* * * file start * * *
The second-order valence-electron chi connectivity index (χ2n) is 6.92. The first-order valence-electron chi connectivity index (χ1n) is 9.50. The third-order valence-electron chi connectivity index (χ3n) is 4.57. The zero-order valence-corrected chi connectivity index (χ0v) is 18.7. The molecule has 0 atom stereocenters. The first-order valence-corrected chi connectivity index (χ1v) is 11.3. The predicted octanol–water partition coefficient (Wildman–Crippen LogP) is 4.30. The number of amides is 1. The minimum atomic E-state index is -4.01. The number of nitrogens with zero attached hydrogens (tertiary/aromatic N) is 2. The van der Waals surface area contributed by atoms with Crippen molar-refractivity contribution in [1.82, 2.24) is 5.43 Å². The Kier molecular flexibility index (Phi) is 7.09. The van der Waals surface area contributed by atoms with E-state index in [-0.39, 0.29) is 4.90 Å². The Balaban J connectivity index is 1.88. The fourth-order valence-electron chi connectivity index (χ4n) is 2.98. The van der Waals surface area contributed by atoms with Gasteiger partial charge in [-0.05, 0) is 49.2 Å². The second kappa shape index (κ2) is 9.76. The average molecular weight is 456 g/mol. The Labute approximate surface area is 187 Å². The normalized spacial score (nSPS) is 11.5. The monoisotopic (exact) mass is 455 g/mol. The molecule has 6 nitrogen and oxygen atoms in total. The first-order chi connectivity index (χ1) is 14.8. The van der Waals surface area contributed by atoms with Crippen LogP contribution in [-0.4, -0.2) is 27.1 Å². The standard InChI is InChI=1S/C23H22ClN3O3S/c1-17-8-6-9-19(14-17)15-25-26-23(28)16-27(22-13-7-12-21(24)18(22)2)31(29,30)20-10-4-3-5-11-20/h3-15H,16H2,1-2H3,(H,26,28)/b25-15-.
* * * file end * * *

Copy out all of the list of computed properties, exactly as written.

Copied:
The second-order valence-electron chi connectivity index (χ2n) is 6.92. The first-order valence-electron chi connectivity index (χ1n) is 9.50. The third-order valence-electron chi connectivity index (χ3n) is 4.57. The zero-order valence-corrected chi connectivity index (χ0v) is 18.7. The molecule has 0 atom stereocenters. The first-order valence-corrected chi connectivity index (χ1v) is 11.3. The predicted octanol–water partition coefficient (Wildman–Crippen LogP) is 4.30. The number of amides is 1. The minimum atomic E-state index is -4.01. The number of nitrogens with zero attached hydrogens (tertiary/aromatic N) is 2. The van der Waals surface area contributed by atoms with Crippen molar-refractivity contribution in [1.82, 2.24) is 5.43 Å². The Kier molecular flexibility index (Phi) is 7.09. The van der Waals surface area contributed by atoms with E-state index in [-0.39, 0.29) is 4.90 Å². The Balaban J connectivity index is 1.88. The fourth-order valence-electron chi connectivity index (χ4n) is 2.98. The van der Waals surface area contributed by atoms with Gasteiger partial charge in [-0.05, 0) is 49.2 Å². The second kappa shape index (κ2) is 9.76. The average molecular weight is 456 g/mol. The Labute approximate surface area is 187 Å². The normalized spacial score (nSPS) is 11.5. The monoisotopic (exact) mass is 455 g/mol. The molecule has 6 nitrogen and oxygen atoms in total. The first-order chi connectivity index (χ1) is 14.8. The van der Waals surface area contributed by atoms with Crippen LogP contribution in [-0.4, -0.2) is 27.1 Å². The standard InChI is InChI=1S/C23H22ClN3O3S/c1-17-8-6-9-19(14-17)15-25-26-23(28)16-27(22-13-7-12-21(24)18(22)2)31(29,30)20-10-4-3-5-11-20/h3-15H,16H2,1-2H3,(H,26,28)/b25-15-.